Everyone is looking for ways to squeeze out a little more productivity these days, and moving people around is a whole lot easier than trying to change management practices and core worker attitudes. And how the boxes on the organization chart are arranged can influence employee experiences and their work.
The burning questions about how are often expressed as “Should I centralize or decentralize?” and “Should we move everything to corporate, or make the divisions responsible for the function?” The rationale goes something like this: “We have too much duplication of effort in each division and not enough control to administer the function consistently. Centralizing would save us money, require fewer people, and give us better control to make sure things are done correctly.”
On the flipside is the argument for decentralizing. Those in the local operations complain that they don’t get the response they need from a centralized department, and waiting for a disconnected corporate staff person to make a decision is killing them. Local business unit leaders often end up having to staff up to get the job done anyway, so why not formalize the process and give them full authority to make and execute decisions?
Some clients have asked us to help them reorganize reporting relationships to address communication problems. Several times, we have been consulted about inserting an additional layer between two quarrelling people or groups. The thinking is that if the relationship is strained, inserting a less baggage-laden layer in the middle can moderate things.
Regardless of the issue, restructuring, by itself, is rarely an effective way to address complex organizational problems bringing to mind wisecracks about rearranging deck chairs on the Titanic. Instead, it’s usually far more effective to first directly address problems of how people work together, and then use the structure to support those decisions.
For example, many clients initially believe that when there is too much inconsistency the obvious solution is to create a new department, or centralize control, to make sure tasks are performed a certain way. When they looked into it, however, one client found that their problems were a result of employees not understanding the whole process. So instead of centralizing, they began a program to train core workers in the whole process, organized them to be responsible for a broader range of tasks, and gave them authority to change processes as circumstances changed. By addressing the real issue and organizing to support the changes, they not only solved the problem but saw remarkable increases in productivity as well.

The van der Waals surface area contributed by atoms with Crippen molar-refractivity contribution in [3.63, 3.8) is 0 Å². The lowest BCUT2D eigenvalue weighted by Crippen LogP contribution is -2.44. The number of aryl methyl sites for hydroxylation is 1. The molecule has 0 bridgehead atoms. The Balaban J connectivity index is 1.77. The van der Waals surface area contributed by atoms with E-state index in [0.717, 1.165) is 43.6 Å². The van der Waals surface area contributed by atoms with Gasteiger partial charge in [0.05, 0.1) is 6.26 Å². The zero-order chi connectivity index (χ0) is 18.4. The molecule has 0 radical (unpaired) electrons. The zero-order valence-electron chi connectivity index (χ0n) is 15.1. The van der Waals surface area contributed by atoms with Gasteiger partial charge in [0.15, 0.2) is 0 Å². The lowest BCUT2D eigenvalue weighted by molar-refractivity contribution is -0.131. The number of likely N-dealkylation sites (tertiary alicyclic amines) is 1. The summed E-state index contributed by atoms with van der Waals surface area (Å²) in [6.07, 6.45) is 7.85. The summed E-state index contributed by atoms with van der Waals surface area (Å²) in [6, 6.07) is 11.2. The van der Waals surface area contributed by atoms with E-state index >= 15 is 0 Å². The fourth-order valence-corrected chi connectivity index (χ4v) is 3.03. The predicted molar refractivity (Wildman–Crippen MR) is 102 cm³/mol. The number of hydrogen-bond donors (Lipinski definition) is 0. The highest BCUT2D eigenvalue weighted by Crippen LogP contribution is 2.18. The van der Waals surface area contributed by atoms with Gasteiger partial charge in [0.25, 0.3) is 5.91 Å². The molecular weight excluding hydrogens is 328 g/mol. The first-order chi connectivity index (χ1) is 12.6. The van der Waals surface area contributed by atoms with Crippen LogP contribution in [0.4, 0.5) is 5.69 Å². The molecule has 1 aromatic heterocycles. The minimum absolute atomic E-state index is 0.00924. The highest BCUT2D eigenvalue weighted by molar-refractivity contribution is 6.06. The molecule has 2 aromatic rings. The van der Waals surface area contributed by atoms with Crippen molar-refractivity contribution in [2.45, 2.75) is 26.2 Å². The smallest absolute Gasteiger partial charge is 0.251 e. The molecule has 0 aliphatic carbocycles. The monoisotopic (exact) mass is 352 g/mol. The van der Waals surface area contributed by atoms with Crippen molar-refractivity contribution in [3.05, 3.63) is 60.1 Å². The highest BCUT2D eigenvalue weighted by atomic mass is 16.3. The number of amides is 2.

Another client looking to resolve a major conflict between the executive committee and the rest of the board first thought they should insert a liaison in the middle to manage communications between the groups. After learning how the new structure would further isolate the two warring factions, decrease communications, and increase tensions between the two, they decided to leave the organization structure “as is” and work to bring the groups together in a conflict resolution exercise instead. The structural changes they made were in their communications systems rather than reporting relationships.
Whether it’s to save money, manage consistency, resolve communication problems, or some other reason, restructuring is not a panacea. It can, however, be an effective way to help work systems align with, and support, meaningful workplace initiatives and solutions to internal operating problems. Managed in the context of identified organizational needs, restructuring can be more than simply another game of musical chairs.
Trying it on for fit: Restructuring decisions are best made in the context of the desired marketplace results to be achieved, the corresponding tasks that must be performed to achieve desired marketplace results, and consideration of the best place for resources to reside, or best ways for them to be organized, in order to perform tasks essential to marketplace success. Furthermore, let strategy, people, and process needs provide the guidance for developing supporting organizational structures rather than the other way around.
Some simple structural considerations:
- Decentralization and distribution tend to support greater marketplace flexibility and quicker response times; centralization and consolidation tend to favor greater administrative control and consistency.
- More layers typically reduce communication and core worker accountability; fewer layers can support efforts to improve business literacy and greater personal accountability among core workers.
- Today’s high performing organizations rely more on effective internal processes and less on hierarchy and formal structures to create competitive advantage.
Send an email and let me know what you learn from your experiences. I would love to hear from you!